Could “The International” be any more topical? The title villain of this gripping action thriller is a big, bad bank.
“The International” grabs you from the get-go with one of the most dramatic openings in a while. A long look at Clive Owen‘s face as he stands in the rain sets the somber mood. He’s waiting outside the Berlin Hauptbahnhof, watching a meeting take place. Two men are in a black sedan. One is clearly some sort of law enforcement officer, the other an executive ready to blow open the officer’s case. The exec talks about an arms deal his bank is about to make. The officer can’t figure out why a bank would be dealing in weapons.
He doesn’t have much time to puzzle it out. Within seconds of leaving the car, the officer collapses. Mr. Owen, who turns out to be Interpol agent Louis Salinger, rushes to his aid. It’s too late. If he didn’t already have reason to pursue the International Bank of Business and Credit, he does now.
Actually, Salinger has been obsessed with the multinational bank headquartered in Luxembourg and run by Jonas Skarssen (Ulrich Thomsen) for quite some time. His sense of justice is keen. So is his partner’s. Louis is a loner, while Manhattan Assistant District Attorney Eleanor Whitman (Naomi Watts) is married with a child, but they share a determination to bring down the bank, which aims to be the Third World’s top source of Chinese weapons. Whoever controls world conflict controls not only its politics, but its debt. It’s a bit complicated, but the evil of Skarssen and his multicultural group of henchmen is not.
“The International” might take us through familiar territory, but Tom Tykwer, the German director of “Run Lola Run,” is a careful stylist who knows how to make it look new. (And real. Even the phone numbers are real in this film — no 555 numbers here.)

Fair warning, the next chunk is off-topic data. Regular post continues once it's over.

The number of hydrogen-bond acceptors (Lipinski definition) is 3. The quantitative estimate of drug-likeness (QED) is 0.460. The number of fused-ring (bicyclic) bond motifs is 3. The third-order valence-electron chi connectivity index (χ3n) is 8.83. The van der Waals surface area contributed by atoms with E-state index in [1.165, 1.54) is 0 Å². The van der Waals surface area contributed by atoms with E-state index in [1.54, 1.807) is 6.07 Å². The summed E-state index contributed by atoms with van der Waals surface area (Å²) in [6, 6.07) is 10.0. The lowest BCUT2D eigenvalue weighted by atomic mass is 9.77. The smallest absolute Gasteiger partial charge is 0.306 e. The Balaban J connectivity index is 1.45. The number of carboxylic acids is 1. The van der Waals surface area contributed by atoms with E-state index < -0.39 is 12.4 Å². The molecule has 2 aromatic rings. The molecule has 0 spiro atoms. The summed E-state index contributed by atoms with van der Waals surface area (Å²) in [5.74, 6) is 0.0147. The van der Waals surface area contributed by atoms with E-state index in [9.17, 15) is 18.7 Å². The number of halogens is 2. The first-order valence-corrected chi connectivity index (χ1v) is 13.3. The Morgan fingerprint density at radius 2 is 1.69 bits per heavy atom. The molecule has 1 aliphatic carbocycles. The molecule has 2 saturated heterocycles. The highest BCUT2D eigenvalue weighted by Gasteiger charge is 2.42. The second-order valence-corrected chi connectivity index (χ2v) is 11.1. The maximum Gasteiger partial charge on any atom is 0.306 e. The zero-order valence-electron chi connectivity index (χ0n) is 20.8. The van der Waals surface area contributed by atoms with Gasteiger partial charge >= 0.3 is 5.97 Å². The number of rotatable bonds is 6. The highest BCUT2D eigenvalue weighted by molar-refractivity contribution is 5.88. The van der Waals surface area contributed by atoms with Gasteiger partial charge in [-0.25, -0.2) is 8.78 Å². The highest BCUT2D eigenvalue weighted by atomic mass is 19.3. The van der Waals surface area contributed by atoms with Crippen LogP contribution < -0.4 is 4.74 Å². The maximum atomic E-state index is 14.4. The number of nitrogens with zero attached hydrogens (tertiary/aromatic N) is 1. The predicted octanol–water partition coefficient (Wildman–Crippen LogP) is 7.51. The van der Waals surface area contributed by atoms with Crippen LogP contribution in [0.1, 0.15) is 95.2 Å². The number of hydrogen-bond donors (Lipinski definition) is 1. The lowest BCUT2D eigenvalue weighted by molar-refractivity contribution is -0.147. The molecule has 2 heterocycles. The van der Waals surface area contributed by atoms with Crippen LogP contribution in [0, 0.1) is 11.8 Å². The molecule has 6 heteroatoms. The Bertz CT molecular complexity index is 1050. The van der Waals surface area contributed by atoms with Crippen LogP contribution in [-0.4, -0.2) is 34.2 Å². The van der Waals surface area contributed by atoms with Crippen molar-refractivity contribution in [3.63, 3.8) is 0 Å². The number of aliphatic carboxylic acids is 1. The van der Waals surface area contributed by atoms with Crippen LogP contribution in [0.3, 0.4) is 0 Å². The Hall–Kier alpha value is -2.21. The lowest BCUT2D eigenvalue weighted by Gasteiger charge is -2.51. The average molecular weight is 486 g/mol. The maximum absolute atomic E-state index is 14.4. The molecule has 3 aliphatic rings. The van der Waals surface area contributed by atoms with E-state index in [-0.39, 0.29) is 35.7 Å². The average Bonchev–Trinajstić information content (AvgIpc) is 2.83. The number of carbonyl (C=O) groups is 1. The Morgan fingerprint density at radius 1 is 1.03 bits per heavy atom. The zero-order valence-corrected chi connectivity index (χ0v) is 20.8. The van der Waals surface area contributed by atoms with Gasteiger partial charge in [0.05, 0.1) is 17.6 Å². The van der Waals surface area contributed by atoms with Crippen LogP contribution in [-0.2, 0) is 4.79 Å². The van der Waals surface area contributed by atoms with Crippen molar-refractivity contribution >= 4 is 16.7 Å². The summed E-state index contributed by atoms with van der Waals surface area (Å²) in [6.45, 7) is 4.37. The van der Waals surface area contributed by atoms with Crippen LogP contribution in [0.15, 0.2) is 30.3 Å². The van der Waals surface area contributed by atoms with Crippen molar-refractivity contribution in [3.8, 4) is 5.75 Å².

The movie travels through Berlin, Lyon, Milan, New York, Istanbul and beyond, and Mr. Tykwer takes full advantage of these beautiful locations, both ancient and modern. They make the exciting action sequences even more so. A gunfight in the Guggenheim, with a heady barrage of bullets, should qualify as one of the most thrilling action sequences ever. Art lovers will shudder when a chandelier comes crashing down in the rotunda of the New York museum, but no worries — the scene was filmed in a full-size replica.
The bass-heavy but understated score — written partly by Mr. Tykwer — helps make this a particularly moody thriller. So do the actors. Mr. Owen, more than any other actor, always brings a mood with him. His face alone could tell most of this story. Miss Watts, by turns tough and vulnerable, is a worthy partner. The supporting cast members hold up their end of the bargain, particularly Brit Patrick Baladi as the bank’s counsel and German Armin Mueller-Stahl as its “cleaner.”
That cleaner just might be looking for redemption, but that’s hard to come by in this messy world. The International seems to be based on the Bank of Credit and Commerce International, headed by a Pakistani, and Permindex, headed by a Canadian. The CIA was rumored to be involved with both, and it’s suggested here that the International can never be dealt with through normal, legal channels for just that reason.
“The International” is certainly an action thriller for our times.
TITLE: “The International”
RATING: R (Some sequences of violence and language)
CREDITS: Directed by Tom Tykwer. Written by Eric Singer.
RUNNING TIME: 116 minutes
WEB SITE: everybodypays.com
MAXIMUM RATING: FOUR STARS